Despite cold weather affecting some of this year's crop, Frank Muir, president and CEO of the Idaho Potato Commission, said he's not too worried. By the time the frost hit in October, Idaho farmers had harvested about 85 percent of their crop. And those potatoes were of good quality.
If all this has you devising a plan to stockpile fries or take to the streets to demand your right to crispy, golden-brown spuds, you can sit tight for now.
Experts say that prices at fast food restaurants like McDonalds, Burger King and Wendy's have been fixed for the year through contracts and are unlikely to change.
"[Fast food restaurants] look at that menu board as sacrosanct," Stephen Nicholson, a grains and oilseeds analyst at Rabo AgriFinance, told CNN. "They don't want to change that menu board unless they absolutely have to."
'Serious misconduct' by Trump on center stage today
The House Judiciary Committee is moving swiftly to weigh findings by fellow lawmakers that President Donald Trump misused the power of his office for personal political gain and then obstructed Congress' investigation as possible grounds for impeachment.
Responsible for drafting articles of impeachment, the Judiciary Committee prepared Wednesday morning for its first hearing since the release of a 300-page report by Democrats on the House Intelligence Committee that found "serious misconduct" by the president.
The report did not render a judgment on whether Trump's actions stemming from a July 25 phone call with Ukraine's president rose to the constitutional level of "high crimes and misdemeanors" warranting impeachment. That is for the full House to decide. But its findings involving Trump's efforts to seek foreign intervention in the American election process provide the basis for a House vote on impeachment and a Senate trial carrying the penalty of removal from office.
"The evidence that we have found is really quite overwhelming that the president used the power of his office to secure political favors and abuse the trust American people put in him and jeopardize our security," Intelligence Committee Chairman Adam Schiff, D-Calif., told The Associated Press.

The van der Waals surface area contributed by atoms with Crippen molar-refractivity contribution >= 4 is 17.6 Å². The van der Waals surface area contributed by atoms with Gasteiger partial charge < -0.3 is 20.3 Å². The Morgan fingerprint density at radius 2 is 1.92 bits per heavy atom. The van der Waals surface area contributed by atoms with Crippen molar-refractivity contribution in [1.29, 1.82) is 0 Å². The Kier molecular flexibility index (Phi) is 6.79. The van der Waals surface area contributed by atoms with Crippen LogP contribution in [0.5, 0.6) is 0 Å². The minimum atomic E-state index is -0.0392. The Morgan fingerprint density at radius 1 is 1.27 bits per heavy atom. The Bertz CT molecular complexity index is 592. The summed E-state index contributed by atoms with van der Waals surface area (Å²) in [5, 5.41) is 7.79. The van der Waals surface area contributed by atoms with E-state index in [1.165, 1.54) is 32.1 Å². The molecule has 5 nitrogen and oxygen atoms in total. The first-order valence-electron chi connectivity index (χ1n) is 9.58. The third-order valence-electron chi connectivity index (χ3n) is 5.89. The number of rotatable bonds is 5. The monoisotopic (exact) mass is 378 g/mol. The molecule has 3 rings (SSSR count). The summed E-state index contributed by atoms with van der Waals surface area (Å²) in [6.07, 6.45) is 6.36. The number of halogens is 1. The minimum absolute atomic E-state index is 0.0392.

"It was a difficult decision to go down this road, because it's so consequential for the country," Schiff said. But "the president was the author of his own impeachment inquiry by repeatedly seeking foreign help in his election campaigns."
Schiff added: "Americans need to understand that this president is putting his personal political interests above theirs. And that it's endangering the country."
The session Wednesday with legal scholars will delve into possible impeachable offenses, but the real focus will be on the panel, led by Chairman Jerrold Nadler, D-N.Y., and made up of a sometimes boisterous, sharply partisan division of lawmakers.
In a 53-page opening statement obtained by the AP, Republican witness Jonathan Turley, a law professor at George Washington University, will say that the Democrats are bringing a "slipshod impeachment" case against the president based on secondhand information. Still, Turley doesn't excuse the president's behavior.
"It is not wrong because President Trump is right," according to Turley. He calls Trump's call with Ukraine "anything but 'perfect," as the president claims. "A case for impeachment could be made, but it cannot be made on this record," he says.
The remaining three witnesses, all called by Democrats, will argue for impeachment, according to statements obtained by the AP.
Michael Gerhardt of the University of North Carolina at Chapel Hill argues, "If Congress fails to impeach here, then the impeachment process has lost all meaning."